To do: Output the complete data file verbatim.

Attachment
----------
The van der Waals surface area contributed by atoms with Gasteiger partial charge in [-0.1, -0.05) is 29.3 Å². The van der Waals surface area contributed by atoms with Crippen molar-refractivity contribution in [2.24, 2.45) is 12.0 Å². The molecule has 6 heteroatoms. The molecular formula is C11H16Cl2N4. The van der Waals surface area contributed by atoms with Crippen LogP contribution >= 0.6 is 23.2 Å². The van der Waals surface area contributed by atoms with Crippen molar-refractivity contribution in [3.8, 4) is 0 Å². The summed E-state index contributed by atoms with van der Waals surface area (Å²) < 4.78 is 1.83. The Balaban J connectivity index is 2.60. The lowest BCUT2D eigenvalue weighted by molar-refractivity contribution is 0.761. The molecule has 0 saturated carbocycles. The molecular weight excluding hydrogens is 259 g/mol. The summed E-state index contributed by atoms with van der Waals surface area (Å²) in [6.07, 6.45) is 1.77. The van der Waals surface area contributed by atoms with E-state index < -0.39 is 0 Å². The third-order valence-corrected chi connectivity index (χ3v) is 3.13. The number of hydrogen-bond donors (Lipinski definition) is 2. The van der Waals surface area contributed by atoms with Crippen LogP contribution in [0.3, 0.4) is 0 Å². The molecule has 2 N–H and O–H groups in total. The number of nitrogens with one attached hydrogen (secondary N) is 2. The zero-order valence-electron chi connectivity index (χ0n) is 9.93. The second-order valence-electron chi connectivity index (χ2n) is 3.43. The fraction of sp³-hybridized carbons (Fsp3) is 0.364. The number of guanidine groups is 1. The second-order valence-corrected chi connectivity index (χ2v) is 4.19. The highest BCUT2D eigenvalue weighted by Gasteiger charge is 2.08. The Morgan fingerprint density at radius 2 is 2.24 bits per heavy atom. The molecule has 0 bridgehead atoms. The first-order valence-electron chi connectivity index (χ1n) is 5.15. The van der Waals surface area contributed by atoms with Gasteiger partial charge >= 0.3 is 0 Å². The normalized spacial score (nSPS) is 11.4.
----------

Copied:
The van der Waals surface area contributed by atoms with Gasteiger partial charge in [-0.1, -0.05) is 29.3 Å². The van der Waals surface area contributed by atoms with Crippen molar-refractivity contribution in [2.24, 2.45) is 12.0 Å². The molecule has 6 heteroatoms. The molecular formula is C11H16Cl2N4. The van der Waals surface area contributed by atoms with Crippen LogP contribution >= 0.6 is 23.2 Å². The van der Waals surface area contributed by atoms with Crippen molar-refractivity contribution in [3.8, 4) is 0 Å². The summed E-state index contributed by atoms with van der Waals surface area (Å²) < 4.78 is 1.83. The Balaban J connectivity index is 2.60. The lowest BCUT2D eigenvalue weighted by molar-refractivity contribution is 0.761. The molecule has 0 saturated carbocycles. The molecular weight excluding hydrogens is 259 g/mol. The summed E-state index contributed by atoms with van der Waals surface area (Å²) in [6.07, 6.45) is 1.77. The van der Waals surface area contributed by atoms with E-state index < -0.39 is 0 Å². The third-order valence-corrected chi connectivity index (χ3v) is 3.13. The number of hydrogen-bond donors (Lipinski definition) is 2. The van der Waals surface area contributed by atoms with Crippen LogP contribution in [0.3, 0.4) is 0 Å². The molecule has 2 N–H and O–H groups in total. The number of nitrogens with one attached hydrogen (secondary N) is 2. The zero-order valence-electron chi connectivity index (χ0n) is 9.93. The second-order valence-electron chi connectivity index (χ2n) is 3.43. The fraction of sp³-hybridized carbons (Fsp3) is 0.364. The number of guanidine groups is 1. The second-order valence-corrected chi connectivity index (χ2v) is 4.19. The highest BCUT2D eigenvalue weighted by Gasteiger charge is 2.08. The Morgan fingerprint density at radius 2 is 2.24 bits per heavy atom. The molecule has 0 bridgehead atoms. The first-order valence-electron chi connectivity index (χ1n) is 5.15. The van der Waals surface area contributed by atoms with Gasteiger partial charge >= 0.3 is 0 Å². The normalized spacial score (nSPS) is 11.4.